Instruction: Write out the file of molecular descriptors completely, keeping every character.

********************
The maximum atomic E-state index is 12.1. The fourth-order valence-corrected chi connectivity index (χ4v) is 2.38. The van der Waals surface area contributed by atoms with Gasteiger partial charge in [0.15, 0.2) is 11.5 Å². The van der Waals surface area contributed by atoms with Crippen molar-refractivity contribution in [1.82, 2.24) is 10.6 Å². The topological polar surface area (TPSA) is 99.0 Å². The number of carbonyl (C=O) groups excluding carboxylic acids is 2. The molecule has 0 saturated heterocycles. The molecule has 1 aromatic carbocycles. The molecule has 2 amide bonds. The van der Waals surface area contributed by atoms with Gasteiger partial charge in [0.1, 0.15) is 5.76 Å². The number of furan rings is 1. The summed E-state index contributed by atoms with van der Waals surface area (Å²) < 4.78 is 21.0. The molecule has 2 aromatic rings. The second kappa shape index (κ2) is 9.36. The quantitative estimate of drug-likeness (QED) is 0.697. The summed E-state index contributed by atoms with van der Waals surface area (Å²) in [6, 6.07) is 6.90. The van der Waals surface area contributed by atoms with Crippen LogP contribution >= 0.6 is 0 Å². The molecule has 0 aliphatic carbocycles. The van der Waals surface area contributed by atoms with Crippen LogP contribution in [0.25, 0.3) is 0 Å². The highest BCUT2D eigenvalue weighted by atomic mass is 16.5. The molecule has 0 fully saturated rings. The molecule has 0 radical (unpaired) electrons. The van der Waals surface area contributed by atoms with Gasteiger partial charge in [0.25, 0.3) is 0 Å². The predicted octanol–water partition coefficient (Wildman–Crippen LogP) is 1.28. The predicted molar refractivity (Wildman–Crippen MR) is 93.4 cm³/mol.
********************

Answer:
The maximum atomic E-state index is 12.1. The fourth-order valence-corrected chi connectivity index (χ4v) is 2.38. The van der Waals surface area contributed by atoms with Gasteiger partial charge in [0.15, 0.2) is 11.5 Å². The van der Waals surface area contributed by atoms with Crippen molar-refractivity contribution in [1.82, 2.24) is 10.6 Å². The topological polar surface area (TPSA) is 99.0 Å². The number of carbonyl (C=O) groups excluding carboxylic acids is 2. The molecule has 0 saturated heterocycles. The molecule has 1 aromatic carbocycles. The molecule has 2 amide bonds. The van der Waals surface area contributed by atoms with Gasteiger partial charge in [0.1, 0.15) is 5.76 Å². The number of furan rings is 1. The summed E-state index contributed by atoms with van der Waals surface area (Å²) < 4.78 is 21.0. The molecule has 2 aromatic rings. The second kappa shape index (κ2) is 9.36. The quantitative estimate of drug-likeness (QED) is 0.697. The summed E-state index contributed by atoms with van der Waals surface area (Å²) in [6, 6.07) is 6.90. The van der Waals surface area contributed by atoms with Crippen LogP contribution >= 0.6 is 0 Å². The molecule has 0 aliphatic carbocycles. The van der Waals surface area contributed by atoms with Crippen LogP contribution in [0.25, 0.3) is 0 Å². The highest BCUT2D eigenvalue weighted by atomic mass is 16.5. The molecule has 0 fully saturated rings. The molecule has 0 radical (unpaired) electrons. The van der Waals surface area contributed by atoms with Gasteiger partial charge in [0.25, 0.3) is 0 Å². The predicted octanol–water partition coefficient (Wildman–Crippen LogP) is 1.28. The predicted molar refractivity (Wildman–Crippen MR) is 93.4 cm³/mol.